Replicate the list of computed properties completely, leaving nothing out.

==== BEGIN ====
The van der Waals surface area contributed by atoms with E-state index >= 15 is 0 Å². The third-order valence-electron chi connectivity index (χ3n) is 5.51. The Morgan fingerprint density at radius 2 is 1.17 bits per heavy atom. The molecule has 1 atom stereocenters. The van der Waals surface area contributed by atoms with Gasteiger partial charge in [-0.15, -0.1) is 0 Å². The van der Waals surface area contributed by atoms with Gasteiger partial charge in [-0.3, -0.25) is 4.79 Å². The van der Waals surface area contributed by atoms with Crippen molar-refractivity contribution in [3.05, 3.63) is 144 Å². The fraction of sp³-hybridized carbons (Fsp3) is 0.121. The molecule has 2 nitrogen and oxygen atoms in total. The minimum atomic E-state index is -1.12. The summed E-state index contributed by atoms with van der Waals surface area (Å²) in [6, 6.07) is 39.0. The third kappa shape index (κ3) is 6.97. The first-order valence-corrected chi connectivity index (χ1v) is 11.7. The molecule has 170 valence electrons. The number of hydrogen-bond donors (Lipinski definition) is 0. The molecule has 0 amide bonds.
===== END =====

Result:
The van der Waals surface area contributed by atoms with E-state index >= 15 is 0 Å². The third-order valence-electron chi connectivity index (χ3n) is 5.51. The Morgan fingerprint density at radius 2 is 1.17 bits per heavy atom. The molecule has 1 atom stereocenters. The van der Waals surface area contributed by atoms with Gasteiger partial charge in [-0.15, -0.1) is 0 Å². The van der Waals surface area contributed by atoms with Gasteiger partial charge in [-0.3, -0.25) is 4.79 Å². The van der Waals surface area contributed by atoms with Crippen molar-refractivity contribution in [3.05, 3.63) is 144 Å². The fraction of sp³-hybridized carbons (Fsp3) is 0.121. The molecule has 2 nitrogen and oxygen atoms in total. The minimum atomic E-state index is -1.12. The summed E-state index contributed by atoms with van der Waals surface area (Å²) in [6, 6.07) is 39.0. The third kappa shape index (κ3) is 6.97. The first-order valence-corrected chi connectivity index (χ1v) is 11.7. The molecule has 170 valence electrons. The number of hydrogen-bond donors (Lipinski definition) is 0. The molecule has 0 amide bonds.